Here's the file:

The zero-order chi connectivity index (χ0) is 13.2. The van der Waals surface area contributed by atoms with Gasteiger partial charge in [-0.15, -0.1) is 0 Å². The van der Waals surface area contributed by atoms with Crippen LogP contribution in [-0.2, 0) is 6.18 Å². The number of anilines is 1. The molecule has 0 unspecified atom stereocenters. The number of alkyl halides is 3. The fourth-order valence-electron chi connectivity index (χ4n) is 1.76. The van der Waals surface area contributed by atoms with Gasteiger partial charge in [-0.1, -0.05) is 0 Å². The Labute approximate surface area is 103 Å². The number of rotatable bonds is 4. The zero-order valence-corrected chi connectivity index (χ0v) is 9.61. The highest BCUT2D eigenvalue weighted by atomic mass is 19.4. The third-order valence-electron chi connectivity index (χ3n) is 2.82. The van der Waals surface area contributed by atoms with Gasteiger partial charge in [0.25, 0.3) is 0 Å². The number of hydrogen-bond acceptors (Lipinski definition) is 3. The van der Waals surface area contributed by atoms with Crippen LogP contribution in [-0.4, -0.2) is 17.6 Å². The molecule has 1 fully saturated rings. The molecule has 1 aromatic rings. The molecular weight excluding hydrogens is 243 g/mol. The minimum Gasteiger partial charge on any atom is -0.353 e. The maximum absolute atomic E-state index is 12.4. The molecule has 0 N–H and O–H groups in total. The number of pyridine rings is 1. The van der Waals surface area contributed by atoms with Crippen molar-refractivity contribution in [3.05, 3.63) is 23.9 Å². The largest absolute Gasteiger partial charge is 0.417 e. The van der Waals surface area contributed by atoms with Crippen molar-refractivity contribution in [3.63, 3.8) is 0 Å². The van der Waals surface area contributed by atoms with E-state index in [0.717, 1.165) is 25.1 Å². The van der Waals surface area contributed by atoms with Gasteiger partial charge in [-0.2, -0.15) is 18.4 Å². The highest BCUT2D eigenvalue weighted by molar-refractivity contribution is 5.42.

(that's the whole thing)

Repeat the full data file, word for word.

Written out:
The zero-order chi connectivity index (χ0) is 13.2. The van der Waals surface area contributed by atoms with Gasteiger partial charge in [-0.15, -0.1) is 0 Å². The van der Waals surface area contributed by atoms with Crippen LogP contribution in [-0.2, 0) is 6.18 Å². The number of anilines is 1. The molecule has 0 unspecified atom stereocenters. The number of alkyl halides is 3. The fourth-order valence-electron chi connectivity index (χ4n) is 1.76. The van der Waals surface area contributed by atoms with Gasteiger partial charge in [-0.1, -0.05) is 0 Å². The Labute approximate surface area is 103 Å². The number of rotatable bonds is 4. The zero-order valence-corrected chi connectivity index (χ0v) is 9.61. The highest BCUT2D eigenvalue weighted by atomic mass is 19.4. The third-order valence-electron chi connectivity index (χ3n) is 2.82. The van der Waals surface area contributed by atoms with Gasteiger partial charge in [0.25, 0.3) is 0 Å². The number of hydrogen-bond acceptors (Lipinski definition) is 3. The van der Waals surface area contributed by atoms with Crippen LogP contribution in [-0.4, -0.2) is 17.6 Å². The molecule has 1 fully saturated rings. The molecule has 1 aromatic rings. The molecular weight excluding hydrogens is 243 g/mol. The minimum Gasteiger partial charge on any atom is -0.353 e. The maximum absolute atomic E-state index is 12.4. The molecule has 0 N–H and O–H groups in total. The number of pyridine rings is 1. The van der Waals surface area contributed by atoms with Crippen molar-refractivity contribution in [3.05, 3.63) is 23.9 Å². The largest absolute Gasteiger partial charge is 0.417 e. The van der Waals surface area contributed by atoms with Crippen molar-refractivity contribution in [3.63, 3.8) is 0 Å². The van der Waals surface area contributed by atoms with E-state index in [0.717, 1.165) is 25.1 Å². The van der Waals surface area contributed by atoms with Gasteiger partial charge in [-0.2, -0.15) is 18.4 Å². The highest BCUT2D eigenvalue weighted by molar-refractivity contribution is 5.42.